Nolan, no first name, is a middle-aged man and former professional thief. These days – it’s 1986 in the story – he’s married and retired from armed robbery. He remains on good terms with the Outfit, the mafia-like criminal mob he occasionally worked for or ripped off, depending on his needs at the time. Now he owns and runs an upmarket night club in Moline with his much younger wife, Sherry.
Nolan is still a tough, intimidating man, but is pleased to have put his previous, dangerous past behind him. He’s looking forward to their honeymoon in Vegas and spending time with his wife at the shows and at the card tables. They’ll be staying at the Four Seasons and when they arrive he’s excited to find Jon, the young man he mentored in the robbery business, who has also gone legit, is working as a musician in the entertainment lounge.
A misunderstanding on the gaming floor brings a meeting with another past acquaintance – Harry Bellows works for the Chicago mob, and it turns out the Four Seasons is one of the few remaining Vegas casinos still under mob control. Nolan has been recognised as a thief by someone at the casino, and security has taken him to the basement for a beating before running him out of town. Bellows knows Nolan is retired and vouches for him.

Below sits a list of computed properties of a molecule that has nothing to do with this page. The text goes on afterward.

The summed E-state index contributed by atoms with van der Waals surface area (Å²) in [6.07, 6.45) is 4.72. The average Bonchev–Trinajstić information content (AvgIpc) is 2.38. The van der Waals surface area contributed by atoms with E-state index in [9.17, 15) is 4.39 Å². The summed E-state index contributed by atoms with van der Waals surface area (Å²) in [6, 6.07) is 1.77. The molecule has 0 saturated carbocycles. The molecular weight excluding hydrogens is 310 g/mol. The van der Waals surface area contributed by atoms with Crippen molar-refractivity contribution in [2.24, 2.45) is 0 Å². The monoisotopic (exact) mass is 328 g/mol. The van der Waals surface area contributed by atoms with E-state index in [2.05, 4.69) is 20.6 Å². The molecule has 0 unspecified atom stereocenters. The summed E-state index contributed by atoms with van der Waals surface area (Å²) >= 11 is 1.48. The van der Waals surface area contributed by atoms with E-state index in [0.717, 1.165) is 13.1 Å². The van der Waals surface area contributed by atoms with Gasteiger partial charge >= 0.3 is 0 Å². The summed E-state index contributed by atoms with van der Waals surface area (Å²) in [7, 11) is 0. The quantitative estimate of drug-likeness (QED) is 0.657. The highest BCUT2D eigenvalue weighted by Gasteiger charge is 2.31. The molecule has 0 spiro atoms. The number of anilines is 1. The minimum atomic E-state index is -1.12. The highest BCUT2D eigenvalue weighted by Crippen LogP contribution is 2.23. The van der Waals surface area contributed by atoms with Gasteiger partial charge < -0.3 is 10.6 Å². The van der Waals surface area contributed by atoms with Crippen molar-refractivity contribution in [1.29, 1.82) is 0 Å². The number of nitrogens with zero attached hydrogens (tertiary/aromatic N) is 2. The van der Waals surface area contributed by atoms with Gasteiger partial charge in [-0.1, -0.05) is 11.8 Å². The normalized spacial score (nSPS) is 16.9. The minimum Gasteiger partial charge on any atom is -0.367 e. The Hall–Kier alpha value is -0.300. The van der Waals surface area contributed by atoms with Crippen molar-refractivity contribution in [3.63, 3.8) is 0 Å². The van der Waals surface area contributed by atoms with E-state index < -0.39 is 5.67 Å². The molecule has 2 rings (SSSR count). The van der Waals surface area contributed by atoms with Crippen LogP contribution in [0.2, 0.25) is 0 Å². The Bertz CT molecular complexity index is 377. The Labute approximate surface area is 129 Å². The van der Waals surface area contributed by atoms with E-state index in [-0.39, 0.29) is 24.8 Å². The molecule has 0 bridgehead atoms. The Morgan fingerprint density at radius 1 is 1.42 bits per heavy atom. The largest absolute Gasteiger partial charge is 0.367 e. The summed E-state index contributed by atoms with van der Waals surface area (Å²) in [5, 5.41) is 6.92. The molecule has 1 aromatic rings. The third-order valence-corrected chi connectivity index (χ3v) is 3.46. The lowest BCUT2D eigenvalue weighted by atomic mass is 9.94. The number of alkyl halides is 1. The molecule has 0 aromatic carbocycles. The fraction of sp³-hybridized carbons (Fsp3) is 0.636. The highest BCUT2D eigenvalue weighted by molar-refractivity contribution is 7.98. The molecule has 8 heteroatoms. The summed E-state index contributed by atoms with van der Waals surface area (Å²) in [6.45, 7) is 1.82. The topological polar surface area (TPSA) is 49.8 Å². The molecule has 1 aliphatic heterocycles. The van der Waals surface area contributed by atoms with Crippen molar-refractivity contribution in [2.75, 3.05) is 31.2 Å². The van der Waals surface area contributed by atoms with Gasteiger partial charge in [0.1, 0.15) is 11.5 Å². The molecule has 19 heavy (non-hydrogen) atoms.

Not everybody is so happy with Nolan though. Maw Comfort is the matriarch of a Jefferson City, Missouri crime family. She thinks it was Nolan who put two of her sons in the ground, and Maw is out for revenge. Her only remaining son, Daniel, is the white sheep of the family, having taken a job in the straight world. Maw knows she’ll have to work with what she has, and when Daniel tells her he’s in a hole and needs money fast, Maw sees her opportunity. Bring back Nolan’s head she says, and she’ll give him all the money he needs.
Bellows, as second in charge of the Four Seasons, is in charge of delivering the monthly skim to Chicago. This month it’s an impressive $700,000 dollars and a tempting target for any would-be thief. When it goes missing, Nolan is in the frame, and his assurances of being retired just don’t cut it. Even if Nolan and his friends can get out of this fix, he’ll still have Daniel waiting for him at home.
Collins is a veteran writer, and back in the 80s wrote a series of Nolan books. Now, 33 years later, he has resurrected the character. In his brief author’s introduction he acknowledges the debt he owes to Richard Stark’s Parker novels, and there are clear similarities between the two master thieves, though Collins has humanised his more. The writing is similarly paired down, and description and character development are kept to a minimum and to serve the action-orientated plot.
Skim Deep might not reach the heights of the Parker novels, but it is nonetheless a fun, fast-paced pulpy ride with plenty of humour and sex. I prefer Collins’ Quarry novels, but there is enough here to make me want to check out the original series which Hard Case crime is re-publishing throughout 2021, beginning with the first book, Two for the Money.
Why not check out some of our other reviews of Max Allan Collins’ novels including Killing Quarry and Quarry’s Deal?
Hard Case Crime
CFL Rating: 3 Stars